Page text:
UC Berkeley Extension targeted for increased revenues

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UC Berkeley Extension will be an instrumental part of increased revenues, which are being implemented in an effort to reduce the campus budget deficit from $110 million to $57 million in the upcoming fiscal year.

In the recently released Fiscal Year 2018 budget, about 52 percent, or $27.6 million, of the plan to reduce the budget deficit by $53 million comes from increased revenues. About $5.9 million of this fund is expected to come from University Extension.

In a sit-down interview with The Daily Californian, Chancellor Carol Christ alluded to University Extension as one of the “main sources of increased revenues” in the targeted budget deficit reduction, in addition to summer sessions, self-supporting degree programs and philanthropy.

The remaining 48 percent is to come from expense reductions — including academic expense reductions, research expense reductions and administration expense reductions — and reserve investments.

An in-depth look at the University Extension divisional budget dashboard shows that it has been targeted for its immediate growth opportunities — growing international, corporate education and boot camp programs and optimization of public programs. In addition, campus sees long-term opportunities for revenue generation in delivering programming outside of the greater Bay Area.

With such growth opportunities, four strategies have been put into place.

Grow revenue from international programs

This strategy proposes targeting international pre-collegiate, study-abroad and working professional programs. These programs refer to the Berkeley-Haas Global Access Program, or BHGAP, other options of the Global Access Program and the College Foundations Program.

BHGAP, launching this fall, is a semester-long program for international students that emphasizes entrepreneurship, product launch and transformative leadership, according to its website.

“We want to provide students from around the world the opportunity to come to Berkeley Haas,” said BHGAP director Adam Berman. “We have something quite unique here — there are many people in the world that cannot come for a four-year program.”

Berman said the program is also a way for the campus to extend their reach and enhance their reputation while also enhancing their financial position.

While the budget outlines for BHGAP to have 90 or more students on its launch, the program currently plans to have about 40 students for the fall. Berman said, however, that he is confident they can meet their fall 2019 goal of 180 students with international university partnerships.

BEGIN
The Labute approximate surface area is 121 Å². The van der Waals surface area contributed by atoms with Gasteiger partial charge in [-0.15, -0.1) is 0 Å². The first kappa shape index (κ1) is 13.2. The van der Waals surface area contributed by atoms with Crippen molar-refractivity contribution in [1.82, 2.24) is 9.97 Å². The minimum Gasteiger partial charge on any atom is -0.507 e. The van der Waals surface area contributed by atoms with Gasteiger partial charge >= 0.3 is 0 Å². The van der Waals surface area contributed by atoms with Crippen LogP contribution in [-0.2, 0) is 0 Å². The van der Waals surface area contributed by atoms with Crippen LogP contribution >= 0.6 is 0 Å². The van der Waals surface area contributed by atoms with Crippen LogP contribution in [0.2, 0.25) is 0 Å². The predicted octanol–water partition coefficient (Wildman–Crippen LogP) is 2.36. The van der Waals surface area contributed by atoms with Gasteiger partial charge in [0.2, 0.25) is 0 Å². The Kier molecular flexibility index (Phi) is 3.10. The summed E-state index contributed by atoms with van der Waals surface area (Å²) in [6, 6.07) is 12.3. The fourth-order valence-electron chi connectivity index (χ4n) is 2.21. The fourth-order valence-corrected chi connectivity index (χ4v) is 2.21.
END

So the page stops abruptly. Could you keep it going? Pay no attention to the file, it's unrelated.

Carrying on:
In addition to BHGAP, the campus plans on developing a pipeline of new Berkeley Global Access programs with other schools and colleges for launch in one to two years. It also plans on growing the College Foundations Program by 100 students.

Optimize existing domestic classroom, online and campus offerings

The budget outlines increasing the Fall Program for Freshmen by 80 students for fall 2017 for $350,000 in net annual revenue.

Campus will also implement public program price increases while eliminating unprofitable sections of public program courses.

The UCSF and UC Hastings College of Law Masters of Science in Health Policy and Law, which operates in partnership with University Extension, is designed to teach people interested in the health care system about laws and policies that affect the system.

While the program is outlined to achieve their second-year yield goal of 70 admitted students, it will have about 56 students this year, according to UC Hastings law professor Jaime King.

The budget also outlines closing the Belmont Center.

Improve competency in new product development

The campus will scale up a classroom-based coding boot camp, launch an online cohort and launch an AI Engineering boot camp. An online project management program in India is also planned for launch.

Grow revenue from corporate training programs

In an effort to create more corporate training programs, the campus outlined the development of five new customers at the $100,000 per year level as well as the conversion of one existing customer to the level of $1 million per year.

Christine Lee is an assistant news editor. Contact Christine Lee at [email protected] and follow her on Twitter at @christinejlee17.